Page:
“When I was a kid, my mom made meals for me every day,” Willie told me over a Sizzli breakfast sandwich (scrambled puck of egg, shy bacon strip, soft hat of bagel). “And then I ended up working in food. Pretty cool, if you think about it.”

 

Willie’s empire of offerings is cataloged on the touch screen menu. The depth can feel intimidating, but take your time: patrons respect the sacred voting process, and my paralysis at the Joycean-length sodium warning or the suggestion to “Add avocado?” was an exercise in self-confidence. Whisper networks talk of a secret menu, when a nod to the goose icon at the screen’s bottom left gives entry to a speakeasy of chef specials, but like Narnia, it isn’t there when you look for it.

 

Yet a smorgasbord of options are. The day I visited, a surprising variety of potage was available. In the Italian wedding soup, meatballs got friendly in a jacuzzi of broth speckled intimately with spinach. The consistency of the balls had a winsome pluck. I was charmed.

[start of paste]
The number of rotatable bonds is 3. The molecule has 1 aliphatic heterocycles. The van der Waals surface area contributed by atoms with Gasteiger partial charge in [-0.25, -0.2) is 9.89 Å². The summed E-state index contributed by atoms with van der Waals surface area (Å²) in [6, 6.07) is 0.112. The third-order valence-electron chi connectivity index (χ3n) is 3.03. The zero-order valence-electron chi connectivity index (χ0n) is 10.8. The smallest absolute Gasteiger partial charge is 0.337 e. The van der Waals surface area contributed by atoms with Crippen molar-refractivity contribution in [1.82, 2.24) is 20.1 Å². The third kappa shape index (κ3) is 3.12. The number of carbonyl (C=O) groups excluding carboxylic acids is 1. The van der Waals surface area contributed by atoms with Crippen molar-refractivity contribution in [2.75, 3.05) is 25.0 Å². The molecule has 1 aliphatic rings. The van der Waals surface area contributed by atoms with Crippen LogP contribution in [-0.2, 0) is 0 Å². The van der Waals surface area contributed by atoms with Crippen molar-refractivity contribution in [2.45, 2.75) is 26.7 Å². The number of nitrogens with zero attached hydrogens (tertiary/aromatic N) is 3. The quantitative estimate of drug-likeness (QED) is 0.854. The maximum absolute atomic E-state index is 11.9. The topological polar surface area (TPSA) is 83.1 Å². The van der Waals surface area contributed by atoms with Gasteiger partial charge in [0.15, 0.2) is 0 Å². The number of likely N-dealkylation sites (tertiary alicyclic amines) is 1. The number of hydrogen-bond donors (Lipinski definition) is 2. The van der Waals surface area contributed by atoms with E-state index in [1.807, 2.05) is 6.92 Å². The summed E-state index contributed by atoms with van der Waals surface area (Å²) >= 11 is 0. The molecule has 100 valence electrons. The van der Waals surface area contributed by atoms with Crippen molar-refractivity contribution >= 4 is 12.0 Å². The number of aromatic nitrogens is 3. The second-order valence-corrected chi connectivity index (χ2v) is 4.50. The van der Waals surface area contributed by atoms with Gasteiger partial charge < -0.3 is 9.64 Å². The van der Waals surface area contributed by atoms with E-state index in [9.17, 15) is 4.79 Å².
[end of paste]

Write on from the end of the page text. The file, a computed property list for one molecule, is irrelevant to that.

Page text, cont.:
Hot sides arrived over the stainless steel counter in cardboard cups. Hand-dipped mac and cheese was a codependent clinch of noodles and sauce, blissed out from the glow of the retherm oven. It’s rumored to be Stouffer’s: best not to ask nor tell. I went back for more. The rice and beans were too modest to make any Thirty Under Thirty list. The mashed potatoes were earthy, with a tang of socialism.

 

Unfussy tuna on toast satisfied for a poisson course, and the Swiss with ham on chewy sourdough had the perfect stretch of a Lycra jegging. The freestyle-dressed cheeseburger salad was embarrassing: so conflicted it needed a therapist. My dining companion gasped outwardly at the chalupa. The construction was ungainly; the flavor, beyond reproach. The fettuccine alfredo had less humility than this Catholic school grad is comfortable with.